Some kids in the world have no toys

I always believed that giving little girls dolls was one of the best ways to make them smile from ear to ear. The other day in Fundong, Cameroon I went to visit my 22 year old friend who, like so many Cameroonian women, had a child in her teens. Her 2 year old is fearless and hefty, that is, until I gave her a rag doll. She was terrified and so were her screams. We grabbed the doll and kissed it until finally she was willing to hold it for a few minutes. This happened on several other occasions with other children so I tried giving a fluffly white stuffed animal. The reaction was the same, fear. Dolls are a foreign object in this poor village. The only toys I have seen are long sticks with a tin can attached or old car tires being pushed down the dirt road with a stick.
The Christian girls in the public schools have to shave their heads so they are not enticing to the men and boys. The Muslim girls being extremely shy and demure, don’t have to cut their hair. Regardless, the Christian girls are always the ones who become pregnant as young as age 13.
I was told that priests and sisters in this country are not celibate and sometimes if there is a pregnancy, the woman is sent out of the country.
So many people go to church here but I am not sure whether it is a habit or a deep religious feeling. Many of the hospitals here are funded by Christian charities, the Baptist being extremely active. Private schools are run by the Catholic church and there are also Arabic schools.
Over time I noticed how parents yell at their children and don’t engage them in conversation, rather give them orders or chores.
Whenever I have been in a classroom speaking with students, it is almost impossible to elicit a response from anyone. If I try to speak with kids in the street,
I am usually met with a blank expression or a giggle. Digging deeper into this phenomenon, I asked the young motorcycle driver who has driven me up and down mountains, if his parents yelled at him when he was young and how it has affected him. He admitted it was traumatic, affecting his self esteem and ability to express himself. Teenagers here behave as 9 year olds do in our culture. I noticed a much more respectful treatment of children by wealthy families, .
The four water taps we released from debt in the village are still not open. Since the water is to be sold to pay the water company, we need trustworthy people to manage each tap. One of the women in my women’s group lives close to one of the stand pipes and has been complaining to me that she is suffering because the tap is locked. I reminded her I had asked her three weeks ago to find someone to sell water at the tap. I have put my thirteen year old neighbor boy on one of the taps. He will keep the salary he earns which is unthinkable in this society.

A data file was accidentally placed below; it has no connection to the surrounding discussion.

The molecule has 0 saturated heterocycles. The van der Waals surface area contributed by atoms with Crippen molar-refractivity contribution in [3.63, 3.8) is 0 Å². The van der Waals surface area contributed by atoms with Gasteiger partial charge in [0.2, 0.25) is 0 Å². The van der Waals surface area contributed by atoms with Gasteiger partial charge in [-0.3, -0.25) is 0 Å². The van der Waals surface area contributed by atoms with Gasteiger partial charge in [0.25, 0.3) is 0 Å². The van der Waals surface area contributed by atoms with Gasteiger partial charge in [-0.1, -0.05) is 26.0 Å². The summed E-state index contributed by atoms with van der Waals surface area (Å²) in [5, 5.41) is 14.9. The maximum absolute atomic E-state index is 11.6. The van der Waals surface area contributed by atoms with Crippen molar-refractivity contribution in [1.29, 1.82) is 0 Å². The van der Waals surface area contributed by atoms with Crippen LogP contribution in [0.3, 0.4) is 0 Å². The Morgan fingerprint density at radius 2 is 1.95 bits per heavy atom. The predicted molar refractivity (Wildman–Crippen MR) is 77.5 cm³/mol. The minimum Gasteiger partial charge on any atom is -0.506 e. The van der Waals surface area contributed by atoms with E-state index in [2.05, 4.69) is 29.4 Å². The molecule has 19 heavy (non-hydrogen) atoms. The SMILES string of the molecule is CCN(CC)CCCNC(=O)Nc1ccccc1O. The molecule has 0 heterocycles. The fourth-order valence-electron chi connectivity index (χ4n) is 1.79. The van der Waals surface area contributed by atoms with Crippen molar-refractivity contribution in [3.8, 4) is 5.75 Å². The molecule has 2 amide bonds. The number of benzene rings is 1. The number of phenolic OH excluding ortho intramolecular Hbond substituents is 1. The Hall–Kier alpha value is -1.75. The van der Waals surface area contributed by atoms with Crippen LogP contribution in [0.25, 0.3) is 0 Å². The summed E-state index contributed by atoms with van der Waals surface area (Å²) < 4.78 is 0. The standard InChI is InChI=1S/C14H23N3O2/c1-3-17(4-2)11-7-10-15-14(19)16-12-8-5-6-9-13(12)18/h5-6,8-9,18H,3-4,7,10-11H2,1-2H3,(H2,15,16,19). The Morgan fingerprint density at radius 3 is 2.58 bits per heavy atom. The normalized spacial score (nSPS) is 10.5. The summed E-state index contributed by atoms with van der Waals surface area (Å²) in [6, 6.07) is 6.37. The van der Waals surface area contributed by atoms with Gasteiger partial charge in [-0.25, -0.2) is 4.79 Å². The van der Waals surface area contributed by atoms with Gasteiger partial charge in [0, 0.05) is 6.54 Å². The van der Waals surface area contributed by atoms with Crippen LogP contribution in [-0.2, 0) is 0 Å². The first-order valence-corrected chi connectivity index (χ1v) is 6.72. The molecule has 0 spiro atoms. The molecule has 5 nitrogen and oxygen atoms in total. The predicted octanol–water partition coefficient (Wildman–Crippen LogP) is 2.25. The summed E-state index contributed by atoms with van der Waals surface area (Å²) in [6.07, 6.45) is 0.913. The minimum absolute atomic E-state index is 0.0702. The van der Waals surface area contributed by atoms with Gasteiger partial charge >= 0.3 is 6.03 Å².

With all the uprisings and protests in Africa and the Middle East, the government here recently announced they would create 25,000 jobs in civil service. Obviously this gesture is to quell dissent among the young people and students in this country. Only time will tell if any of these promised jobs will materialize. Very rarely is there any news outside of Cameroon about this country. And there is absolutely no freedom of the press in the country. During the protests in Douala four weeks ago, it was kept hush that the police had killed 8 demonstrators.
I leave my door open because there is a white tile terrace and colorful plants staring back at me and fresh air. But it also invites my neighbors, their kids, and other people who assume I want visitors. Today Saidu from the village of Bam was at my door begging me to bring water to his compound of 20 people. Followed by the nursing student whose tuition we had paid last year, expecting us to pay again this year. The two dirty faced adorable three year old girls who live behind me came to visit, looking for treats . I begged fatigue to a teenage neighbor who always asks” what have you brought me” and touches every object in my house. And finally my two favorite kids who come to my house to greet me in the morning and eagerly await the evening when I make them cocoa or hot milk and cookies. My door is now locked for the night.

, , ,

One Response to Some kids in the world have no toys

  1. Yana March 27, 2011 at 11:52 pm #

    Lois, I think your blogs in general are really interesting and the ones from Cameroon paint such a poignant picture of village life you are experiencing it over these visits. Keep the posts coming!
    I continue to marvel at your tenacity and commitment toward helping these African friends.
    Sometimes “when cultures collide” can be a good thing. All the best – Yana

Leave a Reply to Yana Click here to cancel reply.